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silversea caribbean cruise arica morro chileArica boasts that it is "the land of the eternal spring," but its temperate climate and beaches are not the only reason to visit this small city. Relax for an hour or two on the Plaza 21 de Mayo. Walk to the pier and watch the pelicans and sea lions trail the fishing boats as the afternoon's catch comes in. Walk to the top of the Morro and imagine battles of days gone by, or wonder at the magnitude of modern shipping as Chilean goods leave the port below by container ship. Arica is gaining notice for its great surfing conditions, and in 2009 hosted the Rusty Arica Pro Surf Challenge, a qualifying event to the world series of surf.



Wicker furniture enhances the cool South Pacific atmosphere of this pleasant, open-air restaurant that literally sits above the water on stilts. The international menu focuses on fish. The seafood, lauded by locals, is always fresh; ask the waiter what the fishing boats brought in that day. House specialties include octopus grilled in lemon and olive oil, salmon in an orange sauce, and sea bass in the pineapple-flavored salsa amazonia.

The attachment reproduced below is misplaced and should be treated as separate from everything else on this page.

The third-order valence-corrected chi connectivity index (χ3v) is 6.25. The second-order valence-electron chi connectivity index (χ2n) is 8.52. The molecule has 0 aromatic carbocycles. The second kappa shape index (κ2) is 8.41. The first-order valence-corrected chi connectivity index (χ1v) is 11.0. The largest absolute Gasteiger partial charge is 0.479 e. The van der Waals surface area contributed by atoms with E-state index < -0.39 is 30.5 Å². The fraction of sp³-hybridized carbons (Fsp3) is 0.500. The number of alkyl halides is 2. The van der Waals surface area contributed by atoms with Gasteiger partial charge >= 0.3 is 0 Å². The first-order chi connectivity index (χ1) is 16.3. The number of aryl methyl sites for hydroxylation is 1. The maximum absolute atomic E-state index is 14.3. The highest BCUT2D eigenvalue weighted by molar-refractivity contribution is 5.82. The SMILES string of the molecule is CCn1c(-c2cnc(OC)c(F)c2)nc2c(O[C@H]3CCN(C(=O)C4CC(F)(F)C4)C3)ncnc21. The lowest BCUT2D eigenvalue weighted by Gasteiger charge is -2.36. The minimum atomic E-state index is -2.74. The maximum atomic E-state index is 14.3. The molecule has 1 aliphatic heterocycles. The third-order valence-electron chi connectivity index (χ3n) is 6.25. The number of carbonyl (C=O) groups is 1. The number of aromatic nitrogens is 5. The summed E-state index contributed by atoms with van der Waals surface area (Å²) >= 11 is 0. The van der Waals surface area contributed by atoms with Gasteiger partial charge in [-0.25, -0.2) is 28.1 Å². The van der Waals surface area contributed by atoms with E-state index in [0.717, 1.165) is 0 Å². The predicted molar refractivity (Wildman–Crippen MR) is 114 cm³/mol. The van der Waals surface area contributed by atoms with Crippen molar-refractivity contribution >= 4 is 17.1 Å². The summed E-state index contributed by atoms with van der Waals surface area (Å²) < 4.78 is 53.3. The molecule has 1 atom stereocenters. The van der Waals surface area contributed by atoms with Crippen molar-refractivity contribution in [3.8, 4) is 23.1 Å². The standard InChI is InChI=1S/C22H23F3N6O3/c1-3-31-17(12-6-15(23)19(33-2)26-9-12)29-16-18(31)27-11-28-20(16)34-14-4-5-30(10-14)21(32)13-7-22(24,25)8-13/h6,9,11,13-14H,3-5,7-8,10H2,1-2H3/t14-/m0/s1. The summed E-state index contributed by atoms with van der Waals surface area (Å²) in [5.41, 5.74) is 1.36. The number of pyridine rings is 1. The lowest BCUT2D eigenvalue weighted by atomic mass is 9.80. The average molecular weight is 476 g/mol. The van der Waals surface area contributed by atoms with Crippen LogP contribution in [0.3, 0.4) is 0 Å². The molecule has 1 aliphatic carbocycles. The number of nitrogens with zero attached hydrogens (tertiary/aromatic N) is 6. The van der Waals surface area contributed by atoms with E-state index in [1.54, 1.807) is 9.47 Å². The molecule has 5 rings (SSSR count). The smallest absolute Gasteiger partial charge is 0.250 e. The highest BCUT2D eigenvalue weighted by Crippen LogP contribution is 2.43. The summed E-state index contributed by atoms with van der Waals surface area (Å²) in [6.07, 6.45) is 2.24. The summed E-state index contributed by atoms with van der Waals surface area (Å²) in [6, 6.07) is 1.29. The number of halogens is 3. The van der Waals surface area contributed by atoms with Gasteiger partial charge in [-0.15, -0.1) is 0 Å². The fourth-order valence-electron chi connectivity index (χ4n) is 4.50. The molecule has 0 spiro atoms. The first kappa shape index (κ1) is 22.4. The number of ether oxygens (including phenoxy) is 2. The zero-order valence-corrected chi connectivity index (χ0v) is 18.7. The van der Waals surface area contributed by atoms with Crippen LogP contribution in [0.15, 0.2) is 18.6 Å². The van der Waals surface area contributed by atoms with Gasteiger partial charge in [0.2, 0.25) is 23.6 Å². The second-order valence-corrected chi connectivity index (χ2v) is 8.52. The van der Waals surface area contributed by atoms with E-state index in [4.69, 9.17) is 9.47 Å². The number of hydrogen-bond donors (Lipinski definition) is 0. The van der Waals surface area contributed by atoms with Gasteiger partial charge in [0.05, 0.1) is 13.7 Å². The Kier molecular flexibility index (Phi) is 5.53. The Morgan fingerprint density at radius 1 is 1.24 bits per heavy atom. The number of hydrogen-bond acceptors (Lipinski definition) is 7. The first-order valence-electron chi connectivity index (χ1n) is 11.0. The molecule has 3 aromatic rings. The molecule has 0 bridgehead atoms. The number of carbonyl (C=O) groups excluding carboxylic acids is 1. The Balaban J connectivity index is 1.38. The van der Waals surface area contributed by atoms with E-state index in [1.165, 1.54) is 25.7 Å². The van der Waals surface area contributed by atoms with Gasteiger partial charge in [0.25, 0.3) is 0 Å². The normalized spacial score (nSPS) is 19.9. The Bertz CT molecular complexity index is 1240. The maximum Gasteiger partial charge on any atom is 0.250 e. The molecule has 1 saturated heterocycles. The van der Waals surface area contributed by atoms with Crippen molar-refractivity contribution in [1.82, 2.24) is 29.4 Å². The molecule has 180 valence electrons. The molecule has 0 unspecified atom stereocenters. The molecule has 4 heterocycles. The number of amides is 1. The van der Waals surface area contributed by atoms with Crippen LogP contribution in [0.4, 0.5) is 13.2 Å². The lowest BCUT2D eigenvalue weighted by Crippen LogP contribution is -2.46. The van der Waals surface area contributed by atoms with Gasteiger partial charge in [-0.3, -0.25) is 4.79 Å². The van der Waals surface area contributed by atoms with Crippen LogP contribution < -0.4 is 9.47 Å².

Casino La Bomba

In the old fire station, Casino La Bomba is more of a cultural curiosity than a culinary one. That said, the traditional food isn't bad, and the service is friendly. You'll have to manoeuvre around the parked fire trucks to get inside, where you are greeted by dried crocodile hides and a menu heavy on grilled fish and roasted chicken.

Club de Deportes Náuticos
This old yacht club with views of the port serves succulent seafood dishes in a relaxed terrace setting. One of the friendliest restaurants in town, this former men's club is a great place to meet the old salts of the area. Bring your fish stories.

El Rey de Mariscos

Locals love this seafood restaurant, and for good reason. The corvina con salsa margarita (sea bass in a seafood-based sauce) is a winner, as is the paila marina, a hearty soup stocked with all manner of fish. The dreary fluorescent lights and faux-wood paneling give this restaurant on the second story of a concrete-block building an undeserved down-at-the-heels air.